Overview of Canadian Immigration in 2018

2018 Canadian Immigration Forecast

Overview of Canadian Immigration in 2018

Overview of Canadian Immigration in 2018

With almost half the year past, 2018 has proven to be a busy time for Canadian immigration. Since the beginning of the year, several Provincial Nominee Program intakes have opened and closed, there have been nine Express Entry draws, and Quebec has made changes to its immigration programs. So what can we anticipate for the state of immigration for the rest of the year? Here is a forecast of what might be to come for Canadian immigration in 2018!


Immigration targets that the Canadian government set for 2018 were very ambitious. The majority of immigrants to Canada in 2018 are expected to be processed through Express Entry.

The first quarter of the year saw fewer Invitations to Apply (ITAs) for permanent residence issued than in the same time period in 2017. Because of this, it can be expected that future Express Entry draws will have lower minimum CRS scores in order for immigration officials to issue greater numbers of ITAs.

In fact, the first three Express Entry draws of 2018’s second quarter all had lower minimum scores and resulted in more ITAs being issued. 3500 ITAs were issued in these draws and each had a minimum CRS score of 441.

In the coming months, there is a high chance that future Express Entry draws will follow this pattern. That way Canada can meet its immigration targets that it set out at the beginning of the year.


The first few months of 2018 have also seen lots of immigration activity surrounding Provincial Nominee Programs (PNPs). Both Alberta and Manitoba introduced new PNP streams in hopes of attracting more immigrants. Several provinces also opened intakes for their PNPs, allowing potential immigrants to apply to these programs.

The rest of 2018 will most likely see similar levels of activity with the Provincial Nominee Programs. It is possible that more provinces will open up intakes throughout the year.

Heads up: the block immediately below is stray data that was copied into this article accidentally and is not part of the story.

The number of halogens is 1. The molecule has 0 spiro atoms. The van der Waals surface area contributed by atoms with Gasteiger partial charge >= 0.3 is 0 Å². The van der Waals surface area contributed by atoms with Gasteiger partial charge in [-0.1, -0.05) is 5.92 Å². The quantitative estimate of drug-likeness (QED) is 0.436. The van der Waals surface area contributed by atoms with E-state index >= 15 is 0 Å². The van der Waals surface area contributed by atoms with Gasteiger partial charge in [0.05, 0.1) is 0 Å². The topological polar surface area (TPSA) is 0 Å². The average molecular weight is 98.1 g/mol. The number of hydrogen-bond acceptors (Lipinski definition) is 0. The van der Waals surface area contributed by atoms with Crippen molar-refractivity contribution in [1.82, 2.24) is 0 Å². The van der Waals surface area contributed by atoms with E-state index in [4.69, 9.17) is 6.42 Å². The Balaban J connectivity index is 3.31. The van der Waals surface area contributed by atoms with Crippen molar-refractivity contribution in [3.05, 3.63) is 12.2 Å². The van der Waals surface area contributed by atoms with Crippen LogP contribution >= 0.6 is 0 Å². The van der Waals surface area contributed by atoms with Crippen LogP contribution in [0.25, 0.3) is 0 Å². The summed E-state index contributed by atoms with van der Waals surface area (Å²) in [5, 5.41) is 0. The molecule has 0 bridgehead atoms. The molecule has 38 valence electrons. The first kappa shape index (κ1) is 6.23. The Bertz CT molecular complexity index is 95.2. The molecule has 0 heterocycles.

The province of Quebec has a great deal of autonomy over immigration to the province and therefore has unique immigration programs. In 2018, Quebec has made some major changes to its immigration programs. The province is making some of its programs look more like the Federal Express Entry system with points based selection criteria.

It is very possible that the Quebec Skilled Worker program will open an intake of applications before the end of the summer. This would allow up to 5000 potential immigrants to apply for the program.

Additionally, Quebec might open up its investment and business immigration streams to new applications sometime after August 15th of this year.


Back in February, Canada’s immigration minister announced a renewed commitment to family immigration from the Canadian government. The minister also announced that changes will be coming to the family immigration system to make processing times for sponsorship applications shorter. Family immigration is set to become a bit easier this year as a result.


Spring is the traditional time for university graduations. With so many international students graduating from Canadian universities, it’s likely that there will be a spike in the number of applications for post graduation work permits. These permits provide a great way for international graduates to stay and work in Canada after finishing school.